QuoteOriginally posted by: MarineQuote2. Stock1 = A*stock2 + spread, I have regressed stock1 against stock2 and used ADF.test on spread. Which is basically the residual based test for co-integration.3. Correlation implies stationary or mean reversion. what should I do to turn co integration to a profitable trading strategy? 5. Let us say the vector is [1, A] where I will take position on 1 share of stock 1 and opposite position on A number of shares of stock 2. I calculate the spread which is stationary as per ADF test. I take the position when the spread far away from mean and close the position when it return to mean. As per theory, I should make profit but having difficulty in implementation. 2. Have you tried Granger, Johansen, or Phillips and compared the results? What type of regression OLS?3. Correlation DOES NOT imply that a process is stationary!5. This is the most important part of your model. If you enter into a position to early or to late you lose money. If I buy low and sell high I make money but how do I know when we are at a high or low? You need to spend alot more time researching this part. As long as you can find one vector then the process is considered to be cointegrated but it is possible to find many vectors. Try one of the tests I mentioned above. They are part of the R library as well.A HINT ...Stop applying cointegration to a simple pair and try it with atleast 3 legs. There are easier methods to finding pairs which are more robust.2. I am using linear model. lm is function in R for lienar model. I will test with other methods as well. I was applying adf test only for lag=0, you mean to say If it gives stationarity under adf test with lag=0,1,2,3 at least then we should go ahead and invest money?Idea: Why can't i apply the dynamic alpha method, the co-integration coefficient change everyday based on last lets say 20 day price.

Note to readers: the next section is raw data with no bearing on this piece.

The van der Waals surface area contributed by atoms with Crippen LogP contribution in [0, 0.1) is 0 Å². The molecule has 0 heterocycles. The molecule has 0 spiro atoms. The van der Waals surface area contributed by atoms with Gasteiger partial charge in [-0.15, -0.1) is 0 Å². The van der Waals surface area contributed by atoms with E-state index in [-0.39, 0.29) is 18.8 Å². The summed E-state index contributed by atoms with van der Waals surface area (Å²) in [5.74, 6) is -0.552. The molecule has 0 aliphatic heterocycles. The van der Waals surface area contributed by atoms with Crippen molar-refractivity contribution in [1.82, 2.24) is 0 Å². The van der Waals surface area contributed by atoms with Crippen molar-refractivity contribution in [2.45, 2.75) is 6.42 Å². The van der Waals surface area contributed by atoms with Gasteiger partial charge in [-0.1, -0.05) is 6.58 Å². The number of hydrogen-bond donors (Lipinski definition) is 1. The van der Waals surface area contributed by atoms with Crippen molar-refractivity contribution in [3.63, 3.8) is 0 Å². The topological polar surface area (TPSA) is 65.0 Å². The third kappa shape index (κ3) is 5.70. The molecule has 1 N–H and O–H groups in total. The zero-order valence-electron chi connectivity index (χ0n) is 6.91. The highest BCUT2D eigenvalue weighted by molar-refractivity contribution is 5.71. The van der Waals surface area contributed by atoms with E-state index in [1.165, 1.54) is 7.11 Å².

Quote2. I am using linear model. lm is function in R for lienar model. I will test with other methods as well. I was applying adf test only for lag=0, you mean to say If it gives stationarity under adf test with lag=0,1,2,3 at least then we should go ahead and invest money?Just because you think a process is stationary does not mean you should invest money in it. You need to run a backtest to see if it makes money. You can do a simple one first to save time and ignore fees and slippage etc... If it make money and the SR > 1 then you can progress to the next level. At this point your backtest should be as accurate to real life as possible. You need to ensure you have no bias in your model (which you will have if its a new unproven model). You only invest money in your strategy when you believe you got everything right and statistically you think it should make money. You always start small and scale it up once it has a proven track record.You need several ways to filter out pairs. Pnl and SR is not good enough by itself. Once you truely understand your model you will be able to come up with other criteria as well.QuoteIdea: Why can't i apply the dynamic alpha method, the co-integration coefficient change everyday based on last lets say 20 day price. I do not think you truely understand how to use cointegration. 20 data points is not enough data to test for cointegration IMHO. Cointegration is a long term relationship, if it changes when you shift one data point in your process then it's shit and I would NEVER trade off it. Please read more about it and the VECM.

QuoteMarine you've got me intrigued ... 3 legs as in something like triangular arbitrage ? Or more of a Johansen type approach ? ie cointegrated vectors with more than 2 dimensions ? I was referring to Johansen and think humtumiit should spend some time reading about it.I have used triangular arbitrage in the FX world but you have to be quick to capture it. You can apply something similiar to it in the stat arb world by trading baskets. I would not call it the same thing but it is similiar and alot of people are doing it these days.Also trading DLCs are similiar in a way but requires alot of capital. LTCM lost money from this approach but it was not what killed them but it did not help.